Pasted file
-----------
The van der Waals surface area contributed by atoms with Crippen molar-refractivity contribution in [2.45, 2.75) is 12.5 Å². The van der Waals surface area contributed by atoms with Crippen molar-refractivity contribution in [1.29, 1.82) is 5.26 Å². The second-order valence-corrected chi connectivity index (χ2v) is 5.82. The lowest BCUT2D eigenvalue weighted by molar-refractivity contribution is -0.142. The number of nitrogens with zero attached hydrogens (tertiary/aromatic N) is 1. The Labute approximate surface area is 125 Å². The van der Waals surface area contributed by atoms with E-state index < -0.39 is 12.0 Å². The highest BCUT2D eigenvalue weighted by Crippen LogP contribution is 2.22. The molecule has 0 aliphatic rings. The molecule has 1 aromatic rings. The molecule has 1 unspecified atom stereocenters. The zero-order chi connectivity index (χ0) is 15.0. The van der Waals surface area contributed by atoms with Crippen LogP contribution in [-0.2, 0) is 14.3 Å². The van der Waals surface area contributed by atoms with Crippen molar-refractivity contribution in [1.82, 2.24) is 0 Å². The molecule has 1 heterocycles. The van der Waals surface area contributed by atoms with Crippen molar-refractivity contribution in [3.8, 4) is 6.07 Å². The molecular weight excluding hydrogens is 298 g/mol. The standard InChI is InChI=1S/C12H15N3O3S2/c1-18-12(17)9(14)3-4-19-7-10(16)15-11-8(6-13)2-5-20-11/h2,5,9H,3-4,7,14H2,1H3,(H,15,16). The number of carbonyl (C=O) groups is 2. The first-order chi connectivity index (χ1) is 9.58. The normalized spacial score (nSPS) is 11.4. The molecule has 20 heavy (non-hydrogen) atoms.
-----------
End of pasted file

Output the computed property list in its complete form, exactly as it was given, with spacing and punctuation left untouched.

The van der Waals surface area contributed by atoms with Crippen molar-refractivity contribution in [2.45, 2.75) is 12.5 Å². The van der Waals surface area contributed by atoms with Crippen molar-refractivity contribution in [1.29, 1.82) is 5.26 Å². The second-order valence-corrected chi connectivity index (χ2v) is 5.82. The lowest BCUT2D eigenvalue weighted by molar-refractivity contribution is -0.142. The number of nitrogens with zero attached hydrogens (tertiary/aromatic N) is 1. The Labute approximate surface area is 125 Å². The van der Waals surface area contributed by atoms with E-state index < -0.39 is 12.0 Å². The highest BCUT2D eigenvalue weighted by Crippen LogP contribution is 2.22. The molecule has 0 aliphatic rings. The molecule has 1 aromatic rings. The molecule has 1 unspecified atom stereocenters. The zero-order chi connectivity index (χ0) is 15.0. The van der Waals surface area contributed by atoms with Crippen LogP contribution in [-0.2, 0) is 14.3 Å². The van der Waals surface area contributed by atoms with Crippen molar-refractivity contribution in [1.82, 2.24) is 0 Å². The molecule has 1 heterocycles. The van der Waals surface area contributed by atoms with Crippen molar-refractivity contribution in [3.8, 4) is 6.07 Å². The molecular weight excluding hydrogens is 298 g/mol. The standard InChI is InChI=1S/C12H15N3O3S2/c1-18-12(17)9(14)3-4-19-7-10(16)15-11-8(6-13)2-5-20-11/h2,5,9H,3-4,7,14H2,1H3,(H,15,16). The number of carbonyl (C=O) groups is 2. The first-order chi connectivity index (χ1) is 9.58. The normalized spacial score (nSPS) is 11.4. The molecule has 20 heavy (non-hydrogen) atoms.